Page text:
How to fight fake news: UBC’s Ron Darvin

Ron Darvin

THE proliferation of fake news is transforming the way people, including children, perceive what’s happening in the world around them. Ron Darvin, a lecturer and researcher in the faculty of education, studies digital literacy skills of students in kindergarten through Grade 12. In this Q&A, he discusses the trend of fake news, how to fight it, and what parents can do to make sure their children can tell the difference.


What is fake news?


Fake news has become a catch-all term for everything from hoaxes to conspiracy theories to “alternative facts”. To combat fake news, we have to distinguish it from satire or news that people just don’t want to hear. Fake news is fabricated, deceptive or distorted information meant to mislead the public. Motivations for fake news can be political or to promote self-interests, while others do it to get their five minutes of fame. For some, fake news is a business. Digital ads generate profits, and websites with sensational fake news are paid for every click that they get.


What are some ways people can combat fake news?


While this feature hasn’t made its way to Canada yet, Facebook has started rolling out a third-party fact-checking tool in the U.S. and Germany that will label fake news shared on the network as “disputed”. Google Chrome extensions include something called a “B.S. Detector”, which displays a red warning when you’re about to share something from a questionable source. Fact checking sites like Snopes and Politifact can also be valuable resources. A site called Hoax Slayer combats email scams and debunks hoaxes that have gone viral.
Apart from using these tools, users should also know how to examine online texts more closely. This would include understanding the political leanings of certain news sites, analyzing domain names or URLs to make sure they are legitimate, or recognizing poor web design. Consuming news effectively requires the audience to be vigilant about what they are reading, listening or watching, and figuring out who created this content and for what purpose.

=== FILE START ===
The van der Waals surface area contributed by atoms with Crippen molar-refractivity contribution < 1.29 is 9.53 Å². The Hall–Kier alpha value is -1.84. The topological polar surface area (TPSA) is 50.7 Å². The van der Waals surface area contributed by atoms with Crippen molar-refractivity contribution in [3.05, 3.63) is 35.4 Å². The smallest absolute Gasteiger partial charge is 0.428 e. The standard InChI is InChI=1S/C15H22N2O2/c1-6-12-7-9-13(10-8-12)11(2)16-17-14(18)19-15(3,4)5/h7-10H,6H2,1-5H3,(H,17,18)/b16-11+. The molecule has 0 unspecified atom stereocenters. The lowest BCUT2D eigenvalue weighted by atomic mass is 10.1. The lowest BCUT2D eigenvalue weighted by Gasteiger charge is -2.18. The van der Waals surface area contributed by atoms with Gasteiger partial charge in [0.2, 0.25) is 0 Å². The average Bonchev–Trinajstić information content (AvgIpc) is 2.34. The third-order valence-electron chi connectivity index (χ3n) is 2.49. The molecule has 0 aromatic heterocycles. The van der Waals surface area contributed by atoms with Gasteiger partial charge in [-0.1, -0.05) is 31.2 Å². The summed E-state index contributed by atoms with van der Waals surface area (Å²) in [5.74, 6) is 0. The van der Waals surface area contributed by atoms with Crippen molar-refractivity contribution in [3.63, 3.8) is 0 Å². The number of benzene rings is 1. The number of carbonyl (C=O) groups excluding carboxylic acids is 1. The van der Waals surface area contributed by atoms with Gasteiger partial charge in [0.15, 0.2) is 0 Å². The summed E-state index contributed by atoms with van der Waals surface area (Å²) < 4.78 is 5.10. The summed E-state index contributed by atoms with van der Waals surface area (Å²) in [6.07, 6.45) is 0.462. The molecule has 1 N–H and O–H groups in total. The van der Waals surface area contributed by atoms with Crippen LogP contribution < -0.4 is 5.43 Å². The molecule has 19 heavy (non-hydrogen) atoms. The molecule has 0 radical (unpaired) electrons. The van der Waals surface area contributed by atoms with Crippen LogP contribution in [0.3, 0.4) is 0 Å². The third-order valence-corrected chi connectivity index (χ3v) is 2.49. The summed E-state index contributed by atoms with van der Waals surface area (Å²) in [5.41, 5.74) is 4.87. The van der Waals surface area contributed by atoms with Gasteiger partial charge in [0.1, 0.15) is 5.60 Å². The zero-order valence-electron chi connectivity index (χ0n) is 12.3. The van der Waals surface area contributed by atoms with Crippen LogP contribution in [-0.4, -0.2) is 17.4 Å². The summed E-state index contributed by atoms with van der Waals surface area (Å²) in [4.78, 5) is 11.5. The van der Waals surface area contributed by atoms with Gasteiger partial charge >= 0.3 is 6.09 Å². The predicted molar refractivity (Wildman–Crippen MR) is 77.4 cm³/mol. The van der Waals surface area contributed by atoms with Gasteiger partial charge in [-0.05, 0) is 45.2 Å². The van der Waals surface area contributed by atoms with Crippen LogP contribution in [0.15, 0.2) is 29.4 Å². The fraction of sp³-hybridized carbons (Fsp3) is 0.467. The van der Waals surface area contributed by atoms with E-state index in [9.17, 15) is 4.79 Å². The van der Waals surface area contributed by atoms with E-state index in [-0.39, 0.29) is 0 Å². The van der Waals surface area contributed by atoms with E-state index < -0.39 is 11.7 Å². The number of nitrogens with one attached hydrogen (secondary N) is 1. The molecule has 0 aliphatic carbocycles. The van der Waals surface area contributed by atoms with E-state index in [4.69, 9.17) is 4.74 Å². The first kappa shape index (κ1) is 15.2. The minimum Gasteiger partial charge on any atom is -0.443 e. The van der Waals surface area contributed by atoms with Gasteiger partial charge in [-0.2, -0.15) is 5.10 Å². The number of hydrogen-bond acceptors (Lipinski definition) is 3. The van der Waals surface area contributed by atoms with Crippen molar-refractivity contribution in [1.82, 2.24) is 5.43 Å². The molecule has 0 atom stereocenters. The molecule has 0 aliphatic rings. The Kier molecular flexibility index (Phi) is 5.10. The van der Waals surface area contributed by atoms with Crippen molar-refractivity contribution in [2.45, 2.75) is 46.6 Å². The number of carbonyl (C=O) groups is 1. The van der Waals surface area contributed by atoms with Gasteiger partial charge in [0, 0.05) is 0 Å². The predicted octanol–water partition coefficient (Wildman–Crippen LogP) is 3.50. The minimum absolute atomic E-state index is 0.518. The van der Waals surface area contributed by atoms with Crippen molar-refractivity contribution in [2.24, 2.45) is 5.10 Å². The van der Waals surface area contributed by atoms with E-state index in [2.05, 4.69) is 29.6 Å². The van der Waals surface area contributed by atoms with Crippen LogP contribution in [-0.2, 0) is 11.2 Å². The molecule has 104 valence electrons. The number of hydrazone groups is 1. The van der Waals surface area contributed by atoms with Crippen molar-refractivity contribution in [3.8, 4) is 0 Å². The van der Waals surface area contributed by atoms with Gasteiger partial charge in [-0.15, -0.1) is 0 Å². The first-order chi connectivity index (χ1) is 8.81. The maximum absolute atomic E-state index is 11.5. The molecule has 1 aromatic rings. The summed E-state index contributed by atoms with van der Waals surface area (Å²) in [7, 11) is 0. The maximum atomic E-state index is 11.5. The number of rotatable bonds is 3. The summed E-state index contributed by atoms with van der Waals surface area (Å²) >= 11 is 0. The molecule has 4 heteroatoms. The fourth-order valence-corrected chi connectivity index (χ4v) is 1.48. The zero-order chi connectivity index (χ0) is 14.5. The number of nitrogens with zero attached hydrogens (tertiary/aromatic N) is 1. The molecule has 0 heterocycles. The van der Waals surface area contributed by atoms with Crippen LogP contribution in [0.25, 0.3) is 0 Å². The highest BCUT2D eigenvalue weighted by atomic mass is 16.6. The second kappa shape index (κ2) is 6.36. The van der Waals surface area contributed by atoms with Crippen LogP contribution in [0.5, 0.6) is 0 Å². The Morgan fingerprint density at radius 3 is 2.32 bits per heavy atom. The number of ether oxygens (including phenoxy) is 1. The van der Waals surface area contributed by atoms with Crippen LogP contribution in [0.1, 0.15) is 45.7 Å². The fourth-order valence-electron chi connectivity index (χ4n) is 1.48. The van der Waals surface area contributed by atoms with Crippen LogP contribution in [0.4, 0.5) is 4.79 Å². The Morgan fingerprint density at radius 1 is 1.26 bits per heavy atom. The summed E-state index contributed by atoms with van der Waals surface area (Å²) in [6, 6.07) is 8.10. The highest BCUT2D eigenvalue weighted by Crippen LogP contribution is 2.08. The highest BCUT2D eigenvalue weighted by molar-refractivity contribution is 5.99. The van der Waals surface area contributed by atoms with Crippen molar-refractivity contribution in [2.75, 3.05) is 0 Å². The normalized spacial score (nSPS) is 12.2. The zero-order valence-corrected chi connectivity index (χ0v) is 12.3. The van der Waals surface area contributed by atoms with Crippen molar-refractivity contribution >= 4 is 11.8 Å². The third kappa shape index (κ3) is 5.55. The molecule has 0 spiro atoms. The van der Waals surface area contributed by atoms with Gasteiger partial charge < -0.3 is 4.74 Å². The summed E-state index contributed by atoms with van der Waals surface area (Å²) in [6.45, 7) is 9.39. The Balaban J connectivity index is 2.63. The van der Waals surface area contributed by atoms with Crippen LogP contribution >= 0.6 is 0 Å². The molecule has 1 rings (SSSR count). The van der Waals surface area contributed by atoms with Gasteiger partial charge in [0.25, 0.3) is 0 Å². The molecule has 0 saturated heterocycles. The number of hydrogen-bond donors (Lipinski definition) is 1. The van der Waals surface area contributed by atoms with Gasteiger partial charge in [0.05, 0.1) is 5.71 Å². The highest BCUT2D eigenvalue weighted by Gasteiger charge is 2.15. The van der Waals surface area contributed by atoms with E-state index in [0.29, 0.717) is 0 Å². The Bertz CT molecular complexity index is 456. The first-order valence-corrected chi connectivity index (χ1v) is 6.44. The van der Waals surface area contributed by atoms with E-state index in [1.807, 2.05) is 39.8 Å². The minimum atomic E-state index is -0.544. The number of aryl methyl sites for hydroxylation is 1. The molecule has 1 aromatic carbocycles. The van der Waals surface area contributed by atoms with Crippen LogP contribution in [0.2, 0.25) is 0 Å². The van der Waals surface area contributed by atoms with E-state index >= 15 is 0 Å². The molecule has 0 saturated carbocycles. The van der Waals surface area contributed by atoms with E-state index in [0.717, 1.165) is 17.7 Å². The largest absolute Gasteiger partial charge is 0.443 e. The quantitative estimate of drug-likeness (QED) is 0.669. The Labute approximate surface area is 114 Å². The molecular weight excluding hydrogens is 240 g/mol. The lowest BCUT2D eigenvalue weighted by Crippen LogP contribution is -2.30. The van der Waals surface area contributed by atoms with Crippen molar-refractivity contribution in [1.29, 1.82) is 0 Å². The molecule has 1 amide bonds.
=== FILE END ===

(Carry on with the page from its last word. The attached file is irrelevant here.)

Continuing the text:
How can parents teach their kids about fake news?


Kids have two worlds: offline and online. More than parents just asking their child: “How was school today?” they should also ask them what they’ve read online, on Facebook, or seen on Snapchat that day. Parents can role model digital literacy skills to their children, and provide them with the right tools to verify what’s online. They have to surround them with legitimate news sources and help them learn how to distinguish fact from opinion at a young age.


How is this era of post-truth affecting kids today?


Fake news has consequences and important implications for whom we elect, the laws we pass, and the kinds of choices we make in our lives. Without the right critical tools, our kids can become not only victims of fake news, but also promoters of it, by indiscriminately sharing things online.
In a culture of clickbait, emotions rather than facts can shape public opinion. It becomes easier for us to rely on what feels right, rather than to figure out what is right. The irony of social media is that while it’s supposed to open doors to the rest of the world, it can actually usher us into filter bubbles where we hear what we want to hear. Facebook profits when we keep clicking, liking and sharing stuff online, so their algorithms make sure that what pops up on our newsfeed will make us comfortable enough to keep coming back. This bubble and what we fill it with naturally shapes the way our kids will think about the world.